A man wakes up from a drugged stupor to the sound of incessant pounding at the door. He finds himself inside a room thoroughly locked from the inside, accompanied by a deceased occupant stabbed through the heart. No, this isn’t a review of John Dickson Carr’s The Judas Window, but like me, you may find yourself curious to see what another author could do with the same premise.
This isn’t the first time I’ve been intrigued by a Carr copy cat. The Five Matchboxes by John Russell Fearn duplicates the setup of Carr’s classic The Ten Teacups, although aside from the significance of the matchboxes, I can’t remember much of that one. It’s a tall order to attempt to play off of one of the best in the business – I mean, is Hugh Holman actually going to provide a solution to the problem that’s better than The Judas Window?
The answer is no – the trick behind the locked room in Slay the Murderer is thoroughly disappointing (although somewhat downplayed) – and yet the story itself is excellent. While Holman may have arrived at the same set up as Carr’s masterpiece locked room, he creates a tale that is entirely different, and in a way doesn’t even try to compete.
Holman has come a long way from his first novel, Death Like Thunder. The plot of both books are much the same – an outsider accused of murder in a small South Carolina town – and yet Homan’s a lot more sure footed in his third outing. Death Like Thunder was very explicit in telling the reader “this book is taking place in the south” and “southerners don’t like northerners”. Those same truths may hold in Slay the Murderer, but they’re much more subtly conveyed.
The murder and the accompanying mystery are at very much the forefront of the tale, and yet the book is strengthened for capturing a time and a place. Front and center is Sheriff John Macready; a Dr Gideon Fell imitation for sure, yet an odd silhouette of what Fell may have been as a small town South Carolina sheriff. Holman pulls off that electricity of Fell – “beaming like a walking furnace”, if you will – and I’ll be reading more books on account of this character alone.
Slay the Murderer is ultimately your Golden Age story of a family of grotesques; think a toned down There Was an Old Woman or perhaps a Crooked House. The elder brother of the family winds up dead in aforementioned locked room, and there’s a strong indication that outsider (and worse, government worker) Charles Cole did the deed. Sheriff John Mcready doesn’t think so though. The doors and windows have been wiped clean of finger prints, as has the knife thrust into the victim’s chest. Despite a looming election, Mcready risks his badge by allowing Cole to follow him around on the murder investigation in a manner as unbelievable and yet as convincing as something that John Dickson Carr may well have dreamed up.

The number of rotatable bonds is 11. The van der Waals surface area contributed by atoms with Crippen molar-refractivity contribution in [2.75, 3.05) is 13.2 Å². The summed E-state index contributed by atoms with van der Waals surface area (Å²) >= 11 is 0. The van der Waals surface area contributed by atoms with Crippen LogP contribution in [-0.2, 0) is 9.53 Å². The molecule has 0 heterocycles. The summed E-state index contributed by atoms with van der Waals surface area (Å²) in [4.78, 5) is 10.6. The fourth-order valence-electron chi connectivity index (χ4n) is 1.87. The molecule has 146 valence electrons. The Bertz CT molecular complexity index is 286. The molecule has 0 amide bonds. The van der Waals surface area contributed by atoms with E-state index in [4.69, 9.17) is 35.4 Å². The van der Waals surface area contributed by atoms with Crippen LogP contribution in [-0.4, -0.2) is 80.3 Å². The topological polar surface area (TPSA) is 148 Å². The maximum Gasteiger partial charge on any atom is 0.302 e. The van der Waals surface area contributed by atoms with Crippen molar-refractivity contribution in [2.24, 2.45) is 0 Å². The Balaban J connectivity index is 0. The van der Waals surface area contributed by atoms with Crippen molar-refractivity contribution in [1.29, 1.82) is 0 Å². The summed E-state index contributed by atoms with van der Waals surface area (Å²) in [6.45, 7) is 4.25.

“A lot of simple things put together can make a mighty complicated picture.”
Yeah, you have to suspend belief a tiny bit, but man, this is a load of fun. You get the small town sheriff up against the slimy political rival, the locals ready to string an innocent man up the nearest pole, and one of those mysteries where ten different threads come together satisfyingly in the end. No, this isn’t some brilliant mystery with breath taking misdirection, but you could do a lot worse with eighty percent of books kicking around from this era.
Plus, I learned some fun things. Did you know that bleach used to be called Javelle water? Well, you probably did, but I sure didn’t.
Don’t read this for the locked room mystery; Holman himself acknowledges that he didn’t even try via a comment from Mcready lamenting that he could have lectured on about locked room solutions but there wasn’t a use. Read this instead because you’re looking for a solid Golden Age mystery that does something a little different, yet hits those tropes you’re looking for. This is a solid enough read that I’ll be tracking down the rest of Holman’s scant library on the hopes of a repeat.